The North End and the Mediterranean may seem half a world apart, but Il Villaggio closes that distance a bit by bringing the flavors of the Old World to Boston. According to the Travel Channel's list of Boston's Local Eats, "it’s hard to imagine a more authentic Italian dining experience than what you’ll get at Il Villaggio." This sense of authenticity stems from the chefs' unwavering commitment to Mediterranean culinary traditions.
In addition to making their own buffalo mozzarella in-house, they also toast their bruschetta over a puddle of magma imported from Mount Vesuvius. These small, yet significant commitments help create faithful renditions of classic Italian dishes, including savory veal marsala, sautéed shrimp and linguini in a spicy fra diavolo sauce, and semolina gnocchi with creamy pesto.
With its faux-plaster walls, simple tile floors, and intimate size, Il Villaggio's dining room feels more like a home than a restaurant. Chandeliers resembling bundles of twigs dangle above the white linen-draped tables and cast a warm glow across the slanted shelves, which are lined with bottles of Italian wine from grape-growing regions throughout the country.
The Boston Wine Expo’s Grand Tasting event unites varietals from nearly 200 wineries around the world with cuisine from more than 40 local eateries during four hours of culinary harmony. Attendees can sip more than 1,000 red and white elixirs culled from the grape-producing and wild-cork-taming regions of North America, Europe, the Southern Hemisphere, and the Mediterranean. Samples from Boston-area restaurants such as Ruth’s Chris Steak House and Sandrine’s Bistro complement each swig as vintners enlighten enophiles on current winemaking trends. Throughout the afternoon, top gastronomic maestros tread two stages during live demonstrations that divulge recipes and directions for finding the secret compartment hidden inside every wine bottle. Lifestyle exhibits and a full schedule of seminars enlighten guests on topics ranging from cheese-and-wine matching to the diversity of Italian varietals (not included with this Groupon). A portion of the event’s proceeds will benefit local charities.
Beantown Pub Crawls commemorates the joy of the holidays with a few good beers and some celebratory strolls through Boston. Bringing revelers to some of the city's most beloved watering holes, Beantown's organized crawls ensure that holidays—including Valentine's Day, Cinco de Mayo, and Christmas—can be celebrated on more than just one day. The Ugly Sweater Crawl encourages participants to don tastelessly festive threads as they help raise money for Toys for Tots, and previous events, such as Halloween's Costume Crawl, have involved significantly more outlandish duds.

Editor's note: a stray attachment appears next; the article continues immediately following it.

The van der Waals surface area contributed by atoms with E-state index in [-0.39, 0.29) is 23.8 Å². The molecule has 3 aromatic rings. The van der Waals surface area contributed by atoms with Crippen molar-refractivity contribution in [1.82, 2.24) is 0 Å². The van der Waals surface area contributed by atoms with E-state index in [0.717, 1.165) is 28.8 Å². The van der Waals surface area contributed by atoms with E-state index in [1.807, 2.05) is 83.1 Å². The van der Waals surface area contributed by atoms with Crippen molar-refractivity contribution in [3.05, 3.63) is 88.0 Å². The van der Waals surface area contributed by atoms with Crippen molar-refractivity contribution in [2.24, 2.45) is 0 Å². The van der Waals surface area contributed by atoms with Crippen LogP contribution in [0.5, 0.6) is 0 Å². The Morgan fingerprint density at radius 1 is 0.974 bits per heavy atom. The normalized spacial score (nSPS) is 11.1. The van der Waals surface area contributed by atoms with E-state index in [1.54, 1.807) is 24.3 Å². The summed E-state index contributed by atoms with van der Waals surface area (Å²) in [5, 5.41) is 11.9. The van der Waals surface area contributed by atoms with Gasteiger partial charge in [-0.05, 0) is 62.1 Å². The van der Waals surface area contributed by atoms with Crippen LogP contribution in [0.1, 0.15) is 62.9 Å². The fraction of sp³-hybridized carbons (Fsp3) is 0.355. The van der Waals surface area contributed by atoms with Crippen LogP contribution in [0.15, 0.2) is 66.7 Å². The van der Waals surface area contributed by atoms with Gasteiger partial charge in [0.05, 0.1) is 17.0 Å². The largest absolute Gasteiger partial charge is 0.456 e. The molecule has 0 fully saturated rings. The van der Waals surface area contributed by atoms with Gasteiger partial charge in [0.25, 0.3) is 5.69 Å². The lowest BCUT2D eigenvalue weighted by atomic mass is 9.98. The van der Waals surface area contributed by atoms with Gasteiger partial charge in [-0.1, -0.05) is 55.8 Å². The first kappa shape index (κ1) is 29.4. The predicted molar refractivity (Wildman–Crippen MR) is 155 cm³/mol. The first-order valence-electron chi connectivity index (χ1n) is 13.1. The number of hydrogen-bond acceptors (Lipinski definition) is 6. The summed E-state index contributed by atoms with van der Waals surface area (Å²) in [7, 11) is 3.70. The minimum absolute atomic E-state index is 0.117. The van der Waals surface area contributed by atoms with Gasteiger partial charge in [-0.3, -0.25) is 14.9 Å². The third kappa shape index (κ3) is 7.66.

Enjoying a chilled beverage no longer means enduring a watered-down finish with Top Shelf Living's drink products. The purveyor of earthen barware, cookware, and tabletop products—including soapstone coasters and slate pizza stones—can outfit shoppers with washable drops that cool libations without melting into water. Sets of whiskey rocks keep adult beverages chilled for up to 45 minutes, and metal wine drops ensure customers can enjoy cooled glasses of pinot grigio with their meal without having to dine in their supermarket's walk-in freezer.
Parisian flavors inflect each bite of Pigalle's menu, which abounds with dynamic appetizers and surf 'n' turf entrees that have garnered accolades from Boston's top reviewers. A trip down the à la carte menu rewards foodies with delicious tangents such as the escargot bourguignon with a ramp risotto cake ($18) served with a soft fried egg quivering in slightly intimidated delight at its unaccustomedly high-status companions. Sweet-and-sour kumquats snuggle up to a crispy half duckling ($38) floating placidly amid fava-bean succotash and potato puree. The Angus sirloin ($44) spends the day with creamy potatoes before picking up sautéed spinach and crispy onions for an evening out on the white-plate dance floor. Homemade ice cream du jour ($6) or vanilla-bean crème brûlée ($8) dotted with blackberries and orange memorably punctuate any meal.
After the Stark Mill brewery closed, many feared Manchester would fall victim to the unchecked infiltration of commercial and contract beers. Determined to save New Hampshire's Queen City from such a foamy fate, master brewer Peter Telge gathered his wits, a group of supporters, and 20 years of brewing experience to reopen the historic Millyard District brewery under the name Milly's Tavern. Now operating as a brewpub, Milly's is home to a passionate staff that serves up juicy burgers, baby-back ribs, and beer-battered fish 'n' chips alongside microbrews crafted in the onsite brewery.
Milly's microbrews are pure works of art, even earning the 2009 Readers' Poll award for Best Local Microbrew from New Hampshire Magazine (not to be outdone, their chili won as well). The all-natural brewing process begins with imported malted barley, sometimes up to 1,300 pounds of it, depending on the beer. After stirring the barley by hand and singing it to sleep with a lullaby, brewers blend it with hops from Washington’s Yakima Valley and Europe’s agricultural hotspots. An Old World–style fire heats the brewing system, caramelizing the sugar to imbue batches with unique and subtle flavors. Milly's always keeps at least 12 beers on tap, ranging from cream ales and IPAs to stouts, porters, and seasonal brews.
Milly's is not just a place to relax and enjoy a leisurely pint. At night, the eatery transforms into a nightclub and lounge, treating guests to DJ tunes, live entertainment, and local musical acts. When not setting the scene for evening revelry, the space can be used to host affairs for up to 100 people, with special catering options available.: